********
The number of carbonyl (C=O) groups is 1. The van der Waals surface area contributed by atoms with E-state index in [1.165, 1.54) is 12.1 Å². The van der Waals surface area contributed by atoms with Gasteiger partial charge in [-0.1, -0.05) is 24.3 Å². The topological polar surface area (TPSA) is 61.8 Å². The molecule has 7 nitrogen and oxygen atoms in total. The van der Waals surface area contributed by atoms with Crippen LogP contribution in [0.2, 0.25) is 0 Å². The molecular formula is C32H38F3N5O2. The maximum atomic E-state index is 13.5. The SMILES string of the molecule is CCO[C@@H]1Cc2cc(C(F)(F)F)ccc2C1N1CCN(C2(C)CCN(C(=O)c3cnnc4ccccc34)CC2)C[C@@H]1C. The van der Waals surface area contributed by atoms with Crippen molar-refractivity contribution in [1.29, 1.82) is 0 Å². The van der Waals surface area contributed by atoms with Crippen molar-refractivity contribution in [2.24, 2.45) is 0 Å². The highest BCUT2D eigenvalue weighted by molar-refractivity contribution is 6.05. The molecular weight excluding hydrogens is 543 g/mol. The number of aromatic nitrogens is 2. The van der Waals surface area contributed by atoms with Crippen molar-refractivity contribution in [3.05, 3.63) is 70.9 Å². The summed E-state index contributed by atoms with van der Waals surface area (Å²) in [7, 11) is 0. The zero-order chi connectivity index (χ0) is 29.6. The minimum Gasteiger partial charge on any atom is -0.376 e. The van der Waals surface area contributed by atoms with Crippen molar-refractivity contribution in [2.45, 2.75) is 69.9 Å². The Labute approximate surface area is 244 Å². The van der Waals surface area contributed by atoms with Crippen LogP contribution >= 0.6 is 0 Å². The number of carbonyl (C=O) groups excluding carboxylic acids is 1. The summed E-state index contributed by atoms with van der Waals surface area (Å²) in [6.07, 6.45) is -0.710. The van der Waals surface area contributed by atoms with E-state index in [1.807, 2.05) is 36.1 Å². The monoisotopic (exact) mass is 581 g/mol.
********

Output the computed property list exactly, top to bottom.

The number of carbonyl (C=O) groups is 1. The van der Waals surface area contributed by atoms with E-state index in [1.165, 1.54) is 12.1 Å². The van der Waals surface area contributed by atoms with Gasteiger partial charge in [-0.1, -0.05) is 24.3 Å². The topological polar surface area (TPSA) is 61.8 Å². The molecule has 7 nitrogen and oxygen atoms in total. The van der Waals surface area contributed by atoms with Crippen LogP contribution in [0.2, 0.25) is 0 Å². The molecular formula is C32H38F3N5O2. The maximum atomic E-state index is 13.5. The SMILES string of the molecule is CCO[C@@H]1Cc2cc(C(F)(F)F)ccc2C1N1CCN(C2(C)CCN(C(=O)c3cnnc4ccccc34)CC2)C[C@@H]1C. The van der Waals surface area contributed by atoms with Crippen molar-refractivity contribution in [1.29, 1.82) is 0 Å². The van der Waals surface area contributed by atoms with Crippen molar-refractivity contribution in [2.24, 2.45) is 0 Å². The highest BCUT2D eigenvalue weighted by molar-refractivity contribution is 6.05. The molecular weight excluding hydrogens is 543 g/mol. The number of aromatic nitrogens is 2. The van der Waals surface area contributed by atoms with Crippen molar-refractivity contribution in [3.05, 3.63) is 70.9 Å². The summed E-state index contributed by atoms with van der Waals surface area (Å²) in [7, 11) is 0. The zero-order chi connectivity index (χ0) is 29.6. The minimum Gasteiger partial charge on any atom is -0.376 e. The van der Waals surface area contributed by atoms with Crippen molar-refractivity contribution in [2.45, 2.75) is 69.9 Å². The Labute approximate surface area is 244 Å². The van der Waals surface area contributed by atoms with Crippen LogP contribution >= 0.6 is 0 Å². The number of carbonyl (C=O) groups excluding carboxylic acids is 1. The summed E-state index contributed by atoms with van der Waals surface area (Å²) in [6.07, 6.45) is -0.710. The van der Waals surface area contributed by atoms with E-state index in [1.807, 2.05) is 36.1 Å². The monoisotopic (exact) mass is 581 g/mol.